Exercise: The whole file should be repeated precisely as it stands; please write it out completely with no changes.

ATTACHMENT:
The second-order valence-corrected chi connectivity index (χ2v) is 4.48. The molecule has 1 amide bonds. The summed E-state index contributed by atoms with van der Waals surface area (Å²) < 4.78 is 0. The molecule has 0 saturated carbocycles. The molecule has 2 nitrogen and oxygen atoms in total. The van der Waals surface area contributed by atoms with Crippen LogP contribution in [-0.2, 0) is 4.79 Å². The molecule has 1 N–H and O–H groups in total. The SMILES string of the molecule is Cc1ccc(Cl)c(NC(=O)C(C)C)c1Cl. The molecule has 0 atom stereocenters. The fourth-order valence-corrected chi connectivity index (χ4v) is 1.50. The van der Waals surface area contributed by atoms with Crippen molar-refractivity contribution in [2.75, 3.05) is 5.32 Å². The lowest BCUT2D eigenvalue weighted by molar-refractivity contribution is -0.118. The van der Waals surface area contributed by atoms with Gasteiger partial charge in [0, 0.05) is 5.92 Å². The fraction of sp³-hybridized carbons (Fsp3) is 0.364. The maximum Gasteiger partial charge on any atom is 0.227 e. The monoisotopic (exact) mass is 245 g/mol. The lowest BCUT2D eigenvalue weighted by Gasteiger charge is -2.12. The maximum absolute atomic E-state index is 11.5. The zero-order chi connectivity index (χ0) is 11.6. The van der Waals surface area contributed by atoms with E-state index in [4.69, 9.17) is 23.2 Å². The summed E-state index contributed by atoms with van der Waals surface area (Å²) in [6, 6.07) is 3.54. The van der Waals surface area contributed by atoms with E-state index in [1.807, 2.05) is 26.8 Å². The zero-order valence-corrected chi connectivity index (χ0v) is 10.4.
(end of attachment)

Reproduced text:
The second-order valence-corrected chi connectivity index (χ2v) is 4.48. The molecule has 1 amide bonds. The summed E-state index contributed by atoms with van der Waals surface area (Å²) < 4.78 is 0. The molecule has 0 saturated carbocycles. The molecule has 2 nitrogen and oxygen atoms in total. The van der Waals surface area contributed by atoms with Crippen LogP contribution in [-0.2, 0) is 4.79 Å². The molecule has 1 N–H and O–H groups in total. The SMILES string of the molecule is Cc1ccc(Cl)c(NC(=O)C(C)C)c1Cl. The molecule has 0 atom stereocenters. The fourth-order valence-corrected chi connectivity index (χ4v) is 1.50. The van der Waals surface area contributed by atoms with Crippen molar-refractivity contribution in [2.75, 3.05) is 5.32 Å². The lowest BCUT2D eigenvalue weighted by molar-refractivity contribution is -0.118. The van der Waals surface area contributed by atoms with Gasteiger partial charge in [0, 0.05) is 5.92 Å². The fraction of sp³-hybridized carbons (Fsp3) is 0.364. The maximum Gasteiger partial charge on any atom is 0.227 e. The monoisotopic (exact) mass is 245 g/mol. The lowest BCUT2D eigenvalue weighted by Gasteiger charge is -2.12. The maximum absolute atomic E-state index is 11.5. The zero-order chi connectivity index (χ0) is 11.6. The van der Waals surface area contributed by atoms with E-state index in [4.69, 9.17) is 23.2 Å². The summed E-state index contributed by atoms with van der Waals surface area (Å²) in [6, 6.07) is 3.54. The van der Waals surface area contributed by atoms with E-state index in [1.807, 2.05) is 26.8 Å². The zero-order valence-corrected chi connectivity index (χ0v) is 10.4.